Arundhati Roy’s second novel The Ministry of Utmost Happiness

20 years after winning the Booker Prize for her debut novel The God of Small Things, author Arundhati Roy has released The Ministry of Utmost Happiness,  described as ‘an aching love story’. The novel takes takes us on a journey of many years – the story spooling outwards from the cramped neighbourhoods of Old Delhi into the burgeoning new metropolis and beyond, to the Valley of Kashmir and the forests of Central India, where war is peace and peace is war, and where, from time to time, ‘normalcy’ is declared.

Anjum, who used to be Aftab, unrolls a threadbare carpet in a city graveyard that she calls home. A baby appears quite suddenly on a pavement, a little after midnight, in a crib of litter. The enigmatic S. Tilottama is as much of a presence as she is an absence in the lives of the three men who loved her.

The Ministry of Utmost Happiness is at once an aching love story and a decisive remonstration. It is told in a whisper, in a shout, through tears and sometimes with a laugh. Its heroes are people who have been broken by the world they live in and then rescued, mended by love-and by hope. For this reason, they are as steely as they are fragile, and they never surrender. This ravishing, magnificent book reinvents what a novel can do and can be. And it demonstrates on every page the miracle of Arundhati Roy’s storytelling gifts.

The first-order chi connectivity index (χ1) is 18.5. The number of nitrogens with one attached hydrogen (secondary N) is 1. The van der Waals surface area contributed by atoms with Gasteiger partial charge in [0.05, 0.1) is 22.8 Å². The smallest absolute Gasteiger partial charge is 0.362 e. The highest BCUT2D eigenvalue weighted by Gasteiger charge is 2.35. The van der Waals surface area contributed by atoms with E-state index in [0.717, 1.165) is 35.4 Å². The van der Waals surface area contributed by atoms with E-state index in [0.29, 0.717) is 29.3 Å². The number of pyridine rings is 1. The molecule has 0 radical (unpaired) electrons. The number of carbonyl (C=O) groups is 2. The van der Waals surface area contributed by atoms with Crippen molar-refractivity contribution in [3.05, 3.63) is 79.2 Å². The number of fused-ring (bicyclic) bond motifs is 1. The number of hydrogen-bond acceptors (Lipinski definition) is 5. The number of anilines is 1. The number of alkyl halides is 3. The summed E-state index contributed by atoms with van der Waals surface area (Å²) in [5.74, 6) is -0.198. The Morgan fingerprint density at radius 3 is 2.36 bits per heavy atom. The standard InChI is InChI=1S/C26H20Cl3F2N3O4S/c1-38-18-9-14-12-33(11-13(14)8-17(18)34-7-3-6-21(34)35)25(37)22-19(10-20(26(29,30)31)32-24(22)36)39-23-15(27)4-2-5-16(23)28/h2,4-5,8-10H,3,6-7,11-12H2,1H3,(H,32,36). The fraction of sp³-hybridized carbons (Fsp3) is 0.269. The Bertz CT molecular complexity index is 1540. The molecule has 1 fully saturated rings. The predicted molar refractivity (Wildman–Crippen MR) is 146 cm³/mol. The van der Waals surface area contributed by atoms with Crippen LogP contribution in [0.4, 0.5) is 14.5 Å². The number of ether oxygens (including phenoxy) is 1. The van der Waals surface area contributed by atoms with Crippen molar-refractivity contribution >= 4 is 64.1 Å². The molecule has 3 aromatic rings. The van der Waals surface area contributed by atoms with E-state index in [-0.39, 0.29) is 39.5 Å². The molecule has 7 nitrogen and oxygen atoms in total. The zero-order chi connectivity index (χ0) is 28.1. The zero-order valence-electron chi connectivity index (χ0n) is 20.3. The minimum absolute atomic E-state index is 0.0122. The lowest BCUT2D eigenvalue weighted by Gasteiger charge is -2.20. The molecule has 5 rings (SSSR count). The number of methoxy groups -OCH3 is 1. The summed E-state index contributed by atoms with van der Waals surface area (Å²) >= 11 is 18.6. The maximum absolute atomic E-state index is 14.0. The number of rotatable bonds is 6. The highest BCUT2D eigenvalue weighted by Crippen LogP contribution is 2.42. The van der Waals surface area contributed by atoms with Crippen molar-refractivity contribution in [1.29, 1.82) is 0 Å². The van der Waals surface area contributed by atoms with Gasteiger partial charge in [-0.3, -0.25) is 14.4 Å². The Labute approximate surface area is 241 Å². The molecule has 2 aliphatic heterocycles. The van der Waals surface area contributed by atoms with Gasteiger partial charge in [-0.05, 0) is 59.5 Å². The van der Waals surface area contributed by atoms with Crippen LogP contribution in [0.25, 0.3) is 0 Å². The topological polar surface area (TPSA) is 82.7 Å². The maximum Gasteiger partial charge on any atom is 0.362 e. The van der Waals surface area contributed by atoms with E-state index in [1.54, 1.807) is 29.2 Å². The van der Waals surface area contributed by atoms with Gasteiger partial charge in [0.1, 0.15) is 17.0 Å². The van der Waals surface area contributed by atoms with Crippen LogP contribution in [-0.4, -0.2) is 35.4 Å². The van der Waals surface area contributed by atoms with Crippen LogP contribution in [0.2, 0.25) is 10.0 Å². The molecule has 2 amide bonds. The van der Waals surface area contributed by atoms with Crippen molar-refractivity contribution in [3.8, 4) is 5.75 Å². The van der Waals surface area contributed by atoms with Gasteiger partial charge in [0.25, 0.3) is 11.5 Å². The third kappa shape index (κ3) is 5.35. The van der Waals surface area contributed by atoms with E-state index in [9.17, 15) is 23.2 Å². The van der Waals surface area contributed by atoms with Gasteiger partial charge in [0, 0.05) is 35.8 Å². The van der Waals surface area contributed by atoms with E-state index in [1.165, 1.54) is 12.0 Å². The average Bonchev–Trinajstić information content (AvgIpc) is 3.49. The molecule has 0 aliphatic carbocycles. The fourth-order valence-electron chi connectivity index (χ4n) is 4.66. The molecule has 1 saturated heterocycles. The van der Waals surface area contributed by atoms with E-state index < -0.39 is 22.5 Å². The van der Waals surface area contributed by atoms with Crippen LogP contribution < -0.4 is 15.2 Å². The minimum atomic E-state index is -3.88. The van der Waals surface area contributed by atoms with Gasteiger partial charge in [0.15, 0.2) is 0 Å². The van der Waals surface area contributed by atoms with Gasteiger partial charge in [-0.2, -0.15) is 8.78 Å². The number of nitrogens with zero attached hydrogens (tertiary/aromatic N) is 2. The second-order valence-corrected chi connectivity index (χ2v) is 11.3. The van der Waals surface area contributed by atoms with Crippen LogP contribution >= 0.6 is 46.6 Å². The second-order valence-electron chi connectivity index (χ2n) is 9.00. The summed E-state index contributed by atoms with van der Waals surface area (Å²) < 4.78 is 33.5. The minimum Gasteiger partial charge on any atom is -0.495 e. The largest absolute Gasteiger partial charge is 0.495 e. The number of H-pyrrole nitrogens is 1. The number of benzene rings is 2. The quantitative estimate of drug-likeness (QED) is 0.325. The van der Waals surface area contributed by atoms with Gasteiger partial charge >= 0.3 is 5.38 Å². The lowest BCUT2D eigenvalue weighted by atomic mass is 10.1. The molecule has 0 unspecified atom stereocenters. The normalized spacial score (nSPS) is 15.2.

The Ministry of Utmost Happiness
by Arundhati Roy
Publisher: Hamish Hamilton (6 June 2017)
Hardcover: 464 pages
Language: English
ISBN-10: 0241303974 (Hardcover)
ASIN: B01N32B2M2 (Kindle Ed)
ISBN-10: 0525590099 (Paperback)
Guide Price: Kindle Ed – £9.99, Hardcover Ed. – £9.49, Paperback – £20.43
Click to buy Kindle Edition, Hardcover Edition, Paperback

About the author

Arundhati Roy is the author a number of books, including The God of Small Things, which won the Booker Prize in 1997 and has been translated into more than forty languages. She was born in 1959 in Shillong, India, and studied architecture in Delhi, where she now lives. She has also written several non-fiction books, including Listening to Grasshoppers, Walking with the Comrades, Capitalism: A Ghost Story, Broken Republic, and most recently Things That Can and Cannot Be Said, co-authored with John Cusack. Roy is the recipient of the 2002 Lannan Foundation Cultural Freedom Prize, the 2011 Norman Mailer Prize for Distinguished Writing, and the 2015 Ambedkar Sudar award.


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